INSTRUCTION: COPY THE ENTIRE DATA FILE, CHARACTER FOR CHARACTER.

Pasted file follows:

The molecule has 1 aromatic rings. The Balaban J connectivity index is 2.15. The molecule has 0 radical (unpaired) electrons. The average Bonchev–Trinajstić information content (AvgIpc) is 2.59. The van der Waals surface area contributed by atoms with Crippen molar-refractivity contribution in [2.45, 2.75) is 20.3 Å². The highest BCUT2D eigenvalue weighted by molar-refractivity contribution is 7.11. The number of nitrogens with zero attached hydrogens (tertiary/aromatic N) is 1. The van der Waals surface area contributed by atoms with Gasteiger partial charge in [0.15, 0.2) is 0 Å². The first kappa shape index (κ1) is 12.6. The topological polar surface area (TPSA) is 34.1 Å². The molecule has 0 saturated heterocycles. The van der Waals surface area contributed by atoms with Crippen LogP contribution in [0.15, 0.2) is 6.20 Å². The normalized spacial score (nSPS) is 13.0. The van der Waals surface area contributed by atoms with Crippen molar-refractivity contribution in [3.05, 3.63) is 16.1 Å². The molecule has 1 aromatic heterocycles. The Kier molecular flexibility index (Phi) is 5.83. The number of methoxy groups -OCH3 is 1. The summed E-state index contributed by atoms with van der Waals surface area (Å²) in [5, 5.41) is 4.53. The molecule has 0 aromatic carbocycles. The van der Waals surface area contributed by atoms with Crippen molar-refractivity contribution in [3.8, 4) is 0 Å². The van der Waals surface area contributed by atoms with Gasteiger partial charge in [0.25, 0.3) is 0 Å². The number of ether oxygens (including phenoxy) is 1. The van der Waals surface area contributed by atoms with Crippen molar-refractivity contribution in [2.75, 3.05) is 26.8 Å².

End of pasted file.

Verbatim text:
The molecule has 1 aromatic rings. The Balaban J connectivity index is 2.15. The molecule has 0 radical (unpaired) electrons. The average Bonchev–Trinajstić information content (AvgIpc) is 2.59. The van der Waals surface area contributed by atoms with Crippen molar-refractivity contribution in [2.45, 2.75) is 20.3 Å². The highest BCUT2D eigenvalue weighted by molar-refractivity contribution is 7.11. The number of nitrogens with zero attached hydrogens (tertiary/aromatic N) is 1. The van der Waals surface area contributed by atoms with Gasteiger partial charge in [0.15, 0.2) is 0 Å². The first kappa shape index (κ1) is 12.6. The topological polar surface area (TPSA) is 34.1 Å². The molecule has 0 saturated heterocycles. The van der Waals surface area contributed by atoms with Crippen LogP contribution in [0.15, 0.2) is 6.20 Å². The normalized spacial score (nSPS) is 13.0. The van der Waals surface area contributed by atoms with Crippen molar-refractivity contribution in [3.05, 3.63) is 16.1 Å². The molecule has 1 aromatic heterocycles. The Kier molecular flexibility index (Phi) is 5.83. The number of methoxy groups -OCH3 is 1. The summed E-state index contributed by atoms with van der Waals surface area (Å²) in [5, 5.41) is 4.53. The molecule has 0 aromatic carbocycles. The van der Waals surface area contributed by atoms with Crippen molar-refractivity contribution in [3.8, 4) is 0 Å². The van der Waals surface area contributed by atoms with Gasteiger partial charge in [0.25, 0.3) is 0 Å². The number of ether oxygens (including phenoxy) is 1. The van der Waals surface area contributed by atoms with Crippen molar-refractivity contribution in [2.75, 3.05) is 26.8 Å².